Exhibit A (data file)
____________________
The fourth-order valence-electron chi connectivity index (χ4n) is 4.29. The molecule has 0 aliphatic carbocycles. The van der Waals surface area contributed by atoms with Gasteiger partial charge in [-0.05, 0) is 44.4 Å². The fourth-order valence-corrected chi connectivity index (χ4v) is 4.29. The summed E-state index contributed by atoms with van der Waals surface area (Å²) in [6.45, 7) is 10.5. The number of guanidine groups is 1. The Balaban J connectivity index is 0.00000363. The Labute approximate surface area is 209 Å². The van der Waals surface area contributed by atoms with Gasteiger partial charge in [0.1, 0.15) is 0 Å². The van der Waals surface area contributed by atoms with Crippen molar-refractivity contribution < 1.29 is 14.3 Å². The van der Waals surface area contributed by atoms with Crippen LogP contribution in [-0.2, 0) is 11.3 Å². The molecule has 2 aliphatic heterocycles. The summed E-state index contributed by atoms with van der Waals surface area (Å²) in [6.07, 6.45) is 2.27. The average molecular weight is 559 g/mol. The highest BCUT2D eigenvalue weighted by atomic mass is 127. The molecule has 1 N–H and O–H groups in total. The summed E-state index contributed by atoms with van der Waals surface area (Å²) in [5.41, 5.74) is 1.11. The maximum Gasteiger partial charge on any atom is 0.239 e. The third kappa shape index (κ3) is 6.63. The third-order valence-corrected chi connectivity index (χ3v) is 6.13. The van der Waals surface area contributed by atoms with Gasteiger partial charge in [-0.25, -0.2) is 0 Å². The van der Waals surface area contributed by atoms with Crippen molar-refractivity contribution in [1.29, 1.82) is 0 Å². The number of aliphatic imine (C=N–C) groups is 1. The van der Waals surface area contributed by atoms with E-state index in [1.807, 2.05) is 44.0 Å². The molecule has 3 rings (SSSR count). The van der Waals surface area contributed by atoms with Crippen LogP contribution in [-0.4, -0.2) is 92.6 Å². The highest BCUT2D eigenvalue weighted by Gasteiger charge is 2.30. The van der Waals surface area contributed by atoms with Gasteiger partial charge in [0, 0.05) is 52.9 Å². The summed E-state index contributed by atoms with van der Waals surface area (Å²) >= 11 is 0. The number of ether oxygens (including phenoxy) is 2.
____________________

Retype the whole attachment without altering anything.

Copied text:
The fourth-order valence-electron chi connectivity index (χ4n) is 4.29. The molecule has 0 aliphatic carbocycles. The van der Waals surface area contributed by atoms with Gasteiger partial charge in [-0.05, 0) is 44.4 Å². The fourth-order valence-corrected chi connectivity index (χ4v) is 4.29. The summed E-state index contributed by atoms with van der Waals surface area (Å²) in [6.45, 7) is 10.5. The number of guanidine groups is 1. The Balaban J connectivity index is 0.00000363. The Labute approximate surface area is 209 Å². The van der Waals surface area contributed by atoms with Gasteiger partial charge in [0.1, 0.15) is 0 Å². The van der Waals surface area contributed by atoms with Crippen molar-refractivity contribution < 1.29 is 14.3 Å². The van der Waals surface area contributed by atoms with Crippen LogP contribution in [-0.2, 0) is 11.3 Å². The molecule has 2 aliphatic heterocycles. The summed E-state index contributed by atoms with van der Waals surface area (Å²) in [6.07, 6.45) is 2.27. The average molecular weight is 559 g/mol. The highest BCUT2D eigenvalue weighted by atomic mass is 127. The molecule has 1 N–H and O–H groups in total. The summed E-state index contributed by atoms with van der Waals surface area (Å²) in [5.41, 5.74) is 1.11. The maximum Gasteiger partial charge on any atom is 0.239 e. The third kappa shape index (κ3) is 6.63. The third-order valence-corrected chi connectivity index (χ3v) is 6.13. The van der Waals surface area contributed by atoms with Gasteiger partial charge in [-0.25, -0.2) is 0 Å². The van der Waals surface area contributed by atoms with Crippen molar-refractivity contribution in [1.29, 1.82) is 0 Å². The number of aliphatic imine (C=N–C) groups is 1. The van der Waals surface area contributed by atoms with E-state index in [1.807, 2.05) is 44.0 Å². The molecule has 3 rings (SSSR count). The van der Waals surface area contributed by atoms with Crippen LogP contribution in [-0.4, -0.2) is 92.6 Å². The highest BCUT2D eigenvalue weighted by Gasteiger charge is 2.30. The van der Waals surface area contributed by atoms with Gasteiger partial charge in [0, 0.05) is 52.9 Å². The summed E-state index contributed by atoms with van der Waals surface area (Å²) >= 11 is 0. The number of ether oxygens (including phenoxy) is 2.